What you see: Black spots on your salmon.
What it is: Likely dark pigments (“melanin spots”) the salmon produced in response to a virus or other disturbance.
Eat or toss: Melanin spots aren’t dangerous to eat, but cut around them if they bother you. And never eat salmon that smells off or is slimy.
Dark melanin spots on salmon are OK to eat
If you see black spots in your lox or salmon filet, you’re likely seeing evidence of a cell-level battle in the salmon’s past. The fish, detecting a virus or some other threat, sent in immune cells which produced a black antioxidant as the salmon healed.
The antioxidant is a type of melanin (and, yep, from the same family of pigments that darkens human skin and helps protect us from the sun’s harmful rays). Melanin also gives caviar and other foods their color.
When it comes to salmon, Norwegian food research institute Nofima reports that no harmful compounds have been detected in darks spots known as “melanized tissues.”
So, while they’re safe to eat, uninvited spots on your salmon still look bad. Seafood processors typically cut out darkened areas because they turn off consumers. But some mildly spotted cuts can still make it to your lox bagel or oven-baked filet.
And, unfortunately, you can’t cook yourself out of this one. Heat won’t make the discoloration go away. Though, I’ve found I noticed it less when salmon is cooked. And, of course, seasonings and sauces will make small melanin spots virtually impossible to detect.
A virus often triggers black spot production as salmon heals
Many cases of black-spotted salmon are attributed to an immune response to a specific fish virus. But by the time you buy your salmon filet, you’re probably just seeing evidence of the healing process in the melanin left behind. That could be pinprick-sized dots or dark areas a couple centimeters across.
In a 2015 article published by the Norwegian University of Life Sciences, these pesky spots were estimated to affect as many as 20 percent of fish at some farms and cost the Norwegian farmed salmon industry an estimated hundred million Euros per year.
The condition also affects farmed salmon in other parts of the world, and, while it’s been a particular problem in farmed fish, it also shows up in wild salmon. Researchers have found that a high-protein, low-fat diet can help reduce the formation of dark spots. And, as of January 2020, Nofima reported that large melanin spots were becoming less prevalent.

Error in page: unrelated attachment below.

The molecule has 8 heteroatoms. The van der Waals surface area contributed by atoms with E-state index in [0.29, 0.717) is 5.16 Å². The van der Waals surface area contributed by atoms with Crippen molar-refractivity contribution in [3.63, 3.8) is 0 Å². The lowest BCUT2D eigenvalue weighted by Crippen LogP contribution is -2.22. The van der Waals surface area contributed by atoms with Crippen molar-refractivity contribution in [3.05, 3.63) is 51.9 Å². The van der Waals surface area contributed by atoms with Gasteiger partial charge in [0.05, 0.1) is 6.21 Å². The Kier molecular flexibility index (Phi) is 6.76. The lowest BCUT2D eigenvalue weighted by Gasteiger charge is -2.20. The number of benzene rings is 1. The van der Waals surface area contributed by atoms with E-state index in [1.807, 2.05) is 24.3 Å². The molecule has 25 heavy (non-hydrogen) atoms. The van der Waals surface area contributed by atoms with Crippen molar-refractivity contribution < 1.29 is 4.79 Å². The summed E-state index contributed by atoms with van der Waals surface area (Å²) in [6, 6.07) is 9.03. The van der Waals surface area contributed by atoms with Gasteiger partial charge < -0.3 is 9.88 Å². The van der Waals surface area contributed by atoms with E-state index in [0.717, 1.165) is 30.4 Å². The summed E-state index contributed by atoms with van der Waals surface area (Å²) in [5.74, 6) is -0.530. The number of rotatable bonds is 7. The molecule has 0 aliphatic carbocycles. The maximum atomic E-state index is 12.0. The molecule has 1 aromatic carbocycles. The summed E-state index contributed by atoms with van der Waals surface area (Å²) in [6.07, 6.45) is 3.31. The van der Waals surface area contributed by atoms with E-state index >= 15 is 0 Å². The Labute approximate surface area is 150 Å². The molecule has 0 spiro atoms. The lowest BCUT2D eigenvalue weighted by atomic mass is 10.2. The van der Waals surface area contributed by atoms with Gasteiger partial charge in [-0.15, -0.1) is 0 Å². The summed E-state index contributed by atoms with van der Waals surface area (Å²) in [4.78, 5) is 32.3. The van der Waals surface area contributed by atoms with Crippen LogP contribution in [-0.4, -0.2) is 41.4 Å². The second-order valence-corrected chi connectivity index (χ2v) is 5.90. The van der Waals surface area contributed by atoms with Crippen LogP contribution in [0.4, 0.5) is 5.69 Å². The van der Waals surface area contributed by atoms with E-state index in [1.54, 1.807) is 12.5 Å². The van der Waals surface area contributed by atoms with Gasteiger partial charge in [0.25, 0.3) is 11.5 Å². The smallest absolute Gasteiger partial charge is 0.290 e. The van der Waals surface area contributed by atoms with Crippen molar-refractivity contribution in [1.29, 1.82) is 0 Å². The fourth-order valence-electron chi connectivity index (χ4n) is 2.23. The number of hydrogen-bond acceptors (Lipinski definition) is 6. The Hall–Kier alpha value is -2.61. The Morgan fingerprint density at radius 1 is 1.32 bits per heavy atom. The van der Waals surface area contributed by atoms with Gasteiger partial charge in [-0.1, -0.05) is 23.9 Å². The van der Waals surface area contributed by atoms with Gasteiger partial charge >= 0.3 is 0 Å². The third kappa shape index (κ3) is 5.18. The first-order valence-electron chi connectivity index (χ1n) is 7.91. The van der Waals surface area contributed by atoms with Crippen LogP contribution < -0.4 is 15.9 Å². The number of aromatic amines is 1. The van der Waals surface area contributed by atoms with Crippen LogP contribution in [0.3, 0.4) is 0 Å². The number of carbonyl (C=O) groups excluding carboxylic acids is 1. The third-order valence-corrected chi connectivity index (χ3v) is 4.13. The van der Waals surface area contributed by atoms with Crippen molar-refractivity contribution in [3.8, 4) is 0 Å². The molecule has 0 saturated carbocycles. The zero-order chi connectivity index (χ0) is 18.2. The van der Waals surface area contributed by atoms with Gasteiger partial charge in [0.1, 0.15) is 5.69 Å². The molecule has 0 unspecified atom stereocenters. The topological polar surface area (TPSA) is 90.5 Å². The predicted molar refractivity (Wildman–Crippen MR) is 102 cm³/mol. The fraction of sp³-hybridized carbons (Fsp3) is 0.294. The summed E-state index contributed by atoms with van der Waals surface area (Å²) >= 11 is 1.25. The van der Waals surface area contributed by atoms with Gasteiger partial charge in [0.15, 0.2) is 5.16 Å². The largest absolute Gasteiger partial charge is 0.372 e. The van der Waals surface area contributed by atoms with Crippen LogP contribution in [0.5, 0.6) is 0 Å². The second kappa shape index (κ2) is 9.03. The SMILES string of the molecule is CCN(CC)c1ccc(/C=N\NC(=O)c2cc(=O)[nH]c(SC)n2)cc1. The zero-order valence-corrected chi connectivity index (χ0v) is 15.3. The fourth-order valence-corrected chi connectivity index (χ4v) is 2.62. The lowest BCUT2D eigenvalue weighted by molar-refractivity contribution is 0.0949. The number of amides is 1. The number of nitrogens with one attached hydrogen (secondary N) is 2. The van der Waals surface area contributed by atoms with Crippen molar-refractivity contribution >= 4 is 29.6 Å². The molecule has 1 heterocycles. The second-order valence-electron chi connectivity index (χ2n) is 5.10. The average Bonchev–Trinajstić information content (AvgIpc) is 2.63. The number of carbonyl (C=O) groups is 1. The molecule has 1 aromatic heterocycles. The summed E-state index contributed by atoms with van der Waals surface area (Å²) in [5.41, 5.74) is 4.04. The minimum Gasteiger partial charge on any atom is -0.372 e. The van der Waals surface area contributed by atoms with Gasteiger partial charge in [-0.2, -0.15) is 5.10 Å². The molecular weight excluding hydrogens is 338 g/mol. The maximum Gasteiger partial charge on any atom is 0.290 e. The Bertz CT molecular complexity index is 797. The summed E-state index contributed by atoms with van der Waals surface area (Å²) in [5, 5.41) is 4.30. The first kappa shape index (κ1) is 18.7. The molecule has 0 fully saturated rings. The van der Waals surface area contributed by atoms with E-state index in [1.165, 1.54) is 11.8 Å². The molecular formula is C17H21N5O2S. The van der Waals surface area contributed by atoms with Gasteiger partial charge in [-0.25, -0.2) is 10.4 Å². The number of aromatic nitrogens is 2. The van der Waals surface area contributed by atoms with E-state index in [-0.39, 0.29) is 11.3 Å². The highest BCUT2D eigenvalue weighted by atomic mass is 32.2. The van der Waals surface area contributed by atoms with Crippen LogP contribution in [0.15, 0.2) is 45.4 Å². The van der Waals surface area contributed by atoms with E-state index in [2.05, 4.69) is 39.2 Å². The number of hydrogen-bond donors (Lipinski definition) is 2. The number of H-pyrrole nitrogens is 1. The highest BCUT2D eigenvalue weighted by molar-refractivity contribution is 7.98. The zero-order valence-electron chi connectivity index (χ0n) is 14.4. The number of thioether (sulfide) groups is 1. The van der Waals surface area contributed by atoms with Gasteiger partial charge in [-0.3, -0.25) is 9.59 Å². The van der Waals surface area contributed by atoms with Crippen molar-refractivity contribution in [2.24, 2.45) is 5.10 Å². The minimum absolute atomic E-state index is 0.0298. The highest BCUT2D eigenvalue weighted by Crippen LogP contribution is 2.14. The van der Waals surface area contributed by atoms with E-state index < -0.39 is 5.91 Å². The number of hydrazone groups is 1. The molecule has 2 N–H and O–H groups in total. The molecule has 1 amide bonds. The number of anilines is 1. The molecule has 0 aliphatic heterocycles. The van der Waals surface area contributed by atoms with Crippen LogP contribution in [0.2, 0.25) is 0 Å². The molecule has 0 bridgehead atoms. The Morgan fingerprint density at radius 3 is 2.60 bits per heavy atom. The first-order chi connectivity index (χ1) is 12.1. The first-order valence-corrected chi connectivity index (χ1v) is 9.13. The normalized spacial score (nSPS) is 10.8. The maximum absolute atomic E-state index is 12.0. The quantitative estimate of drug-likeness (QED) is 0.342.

Spots can also contain blood or scar tissue
In some instances, scar tissue and blood can also cause or contribute to the discoloration. While unappetizing, these also would not render the food unsafe as long as it was properly cooked.
However, blood spots can reduce the salmon’s shelf life, causing it to lose nutrients and soften faster than it would have otherwise, Weizhi Wang reported in her 2016 master’s thesis at the Norwegian University of Life Sciences. In her research on pigmented spots on salmon, she also noted that it was unknown whether melanin deposits would affect the shelf life of salmon.
Are you definitely seeing melanin spots?
I shared the sashimi and lox images in this post with Turid Mørkøre, a senior scientist with Nofima. She said that while it was difficult to say for certain without lab analysis, they looked like melanin spots.
So, we’re sure that melanin spots are safe to eat, but what if you aren’t sure you’re seeing melanin spots?
First off, melanin spots are relatively common and therefore the most likely explanation. Though many affected cuts are culled, it’s relatively easy for salmon with small dots to make it to consumers. Brian Himelbloom, emeritus professor of seafood microbiology at the University of Alaska Fairbanks Seafood Marine Science Center, said he was not aware of any circumstances in which black dots on otherwise healthy salmon indicated a food safety risk.
Whether or not you see black spots, if your salmon has an off odor, is slimy or appears to be deteriorating, those are all signs that there could be increased microbiological activity and you shouldn’t eat the fish.
- Turid Mørkøre. Nofima, Senior scientist. Norwegian University of Life Sciences, Professor. Emails exchanged in Feburary 2020.
- Frequently Asked Questions: Dark Spots in salmon fillets. Nofima. Updated Jan. 2020.
- Melanin Deposition in Salmon Fillets. Nofima (as part of the FHF project, the Norwegian Seafood Research Fund.)
- Health Challenges: Dark spots. Biomar.
- The effect of dietary antioxidants on hyperpigmented fillet spots of Atlantic salmon (Salmo salar L.) Weizhi Wang. Master’s Thesis 2016. Department of Animal and Aquacultural Sciences.
- PRV ‘probably linked to black spots’ in salmon. Fish Farming Expert. 8/27/2018.
- Riddle of Dark Spots on Salmon Solved. Norwegian University of Life Sciences. Mette Risbråthe. Updated May 23, 2017.
- Nutritional effects on dark fillet spots of Atlantic salmon (Salmo salar L.). Poster. Turid Mørkøre, Yuqiong Meng*, Thomas Larsson, Kjell-Arne Rørvik, Katerina Kousoulaki, Gerd M. Berge, Bente Ruyter. Nofima, The Norwegian Institute of Food, Fisheries and Aquaculture, *Ocean University, Qingdao, People’s Republic of China.
Special thanks to reader ZE of Washington State for submitting images of his sashimi for this post!